A majority of the Commonwealth Court ruled the state's Environmental Hearing Board could deny a petition for fees from the Clean Air Council, The Delaware Riverkeeper Network and Mountain Watershed Association Inc. based on the so-called bad faith standard, since neither the environmental groups nor Sunoco had acted in bad faith through the groups' appeal of the DEP granting permits for the pipeline, which resulted in a settlement between the groups and the state.

The environmental groups had argued that the board should have applied the looser "catalyst test," which would have only required them to show that their appeal was the motivating factor behind some benefit conferred by the other side in order to trigger fee-shifting provisions in the state's Clean Streams Law and have Sunoco pay their nearly $230,000 legal bill.

"Contrary to objectors' assertions, the catalyst test is not the sole and exclusive standard that EHB may employ in disposing of a request for costs and fees against a permittee under ... the Clean Streams Law.  Indeed, we have specifically recognized that EHB's 'broad discretion includes the authority to adopt standards by which it will evaluate applications for costs and fees,'" wrote Judge Michael H. Wojcik for the majority.  "It was entirely within EHB's discretion, and eminently appropriate, to apply the instant bad faith standard in deciding whether or not to impose costs and fees upon a private party permittee."  The court ruled that the EHB had wide discretion when weighing whether and how to award fees, and in a separate decision it upheld another EHB ruling that had cut the fees awarded to a family that challenged the DEP permits for another part of the pipeline crossing their land.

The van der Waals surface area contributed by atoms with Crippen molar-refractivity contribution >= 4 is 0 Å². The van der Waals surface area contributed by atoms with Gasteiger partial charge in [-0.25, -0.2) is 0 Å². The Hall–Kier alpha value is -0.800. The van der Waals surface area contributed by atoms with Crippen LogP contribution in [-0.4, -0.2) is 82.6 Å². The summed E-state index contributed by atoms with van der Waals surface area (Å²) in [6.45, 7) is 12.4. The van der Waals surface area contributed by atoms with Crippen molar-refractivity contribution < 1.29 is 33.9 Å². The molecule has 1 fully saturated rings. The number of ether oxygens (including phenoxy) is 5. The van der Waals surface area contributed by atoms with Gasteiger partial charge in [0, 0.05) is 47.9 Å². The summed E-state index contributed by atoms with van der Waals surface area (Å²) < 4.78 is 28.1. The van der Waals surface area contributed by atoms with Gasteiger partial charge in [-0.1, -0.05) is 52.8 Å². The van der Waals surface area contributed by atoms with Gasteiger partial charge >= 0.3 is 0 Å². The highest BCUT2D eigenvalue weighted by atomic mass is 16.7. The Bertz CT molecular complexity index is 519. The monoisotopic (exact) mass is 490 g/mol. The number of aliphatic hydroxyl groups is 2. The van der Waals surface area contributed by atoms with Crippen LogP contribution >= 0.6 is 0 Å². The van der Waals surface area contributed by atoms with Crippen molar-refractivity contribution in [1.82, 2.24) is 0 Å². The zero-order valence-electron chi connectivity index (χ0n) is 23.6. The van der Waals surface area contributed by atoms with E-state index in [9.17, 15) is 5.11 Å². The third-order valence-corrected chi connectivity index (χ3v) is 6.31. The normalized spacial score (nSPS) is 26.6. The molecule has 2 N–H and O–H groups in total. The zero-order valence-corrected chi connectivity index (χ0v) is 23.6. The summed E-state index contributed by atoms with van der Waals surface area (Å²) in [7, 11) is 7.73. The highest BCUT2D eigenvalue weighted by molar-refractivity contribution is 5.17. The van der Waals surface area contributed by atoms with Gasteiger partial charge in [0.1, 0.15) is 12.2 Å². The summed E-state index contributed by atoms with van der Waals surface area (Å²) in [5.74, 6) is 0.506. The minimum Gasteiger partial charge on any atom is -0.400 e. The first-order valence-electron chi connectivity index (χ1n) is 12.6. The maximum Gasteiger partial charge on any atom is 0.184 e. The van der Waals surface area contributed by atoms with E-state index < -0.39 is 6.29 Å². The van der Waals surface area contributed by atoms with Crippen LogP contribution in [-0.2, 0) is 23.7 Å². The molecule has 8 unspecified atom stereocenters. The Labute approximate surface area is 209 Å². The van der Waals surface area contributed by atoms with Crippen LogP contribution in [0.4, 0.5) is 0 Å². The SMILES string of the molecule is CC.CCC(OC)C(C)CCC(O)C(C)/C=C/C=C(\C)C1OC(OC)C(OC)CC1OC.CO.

The environmental groups had challenged 20 permits the DEP had granted Sunoco for construction of a pipeline linking gas wells in Western Pennsylvania to a refinery in the east. The matter wound its way through various proceedings before the EHB until the challengers reached a deal with the DEP in which it would establish a "stakeholder group" on pipeline construction and would put more of its permitting documents online in exchange for the groups dropping their challenge.  The DEP also agreed to pay $27,500 of the challengers' legal fees.

But the challengers then asked the EHB to make Sunoco pay additional legal bills related to their appeal, and Sunoco filed its own petition to make the environmental groups pay nearly $300,000 toward what it had spent defending the permits.  The EHB was split, with the majority saying it could apply the bad-faith standard and find that neither side had "engaged in dilatory, obdurate, vexatious, or bad faith conduct in the course of prosecuting or defending" the appeals.  The minority had agreed that neither side was entitled to fees, but said the bad-faith test was not necessary and the board had broad discretion to award fees as it saw fit.

The environmental groups and the DEP both appealed, though the Commonwealth Court found the DEP lacked standing and granted Sunoco's bid to quash that side of the appeal because the state agency hadn't formally intervened in the fee debate and would not have been affected by the EHB ruling against the private parties.

President Judge P. Kevin Brobson wrote a concurring opinion, joined by Judge Renée Cohn Jubelirer, expressing concerns that the EHB's discretion might be so broad that the particular section of the Clean Streams Law might run afoul of the state constitution's requirement that the law contain standards to "guide and restrain" the administrative board's decision-making.  But because that issue wasn't brought up on appeal, and the EHB had denied either side any fees, this wasn't the case to address that with, Judge Brobson wrote.  In this case, there was no reason Sunoco should have been required to pay, he said.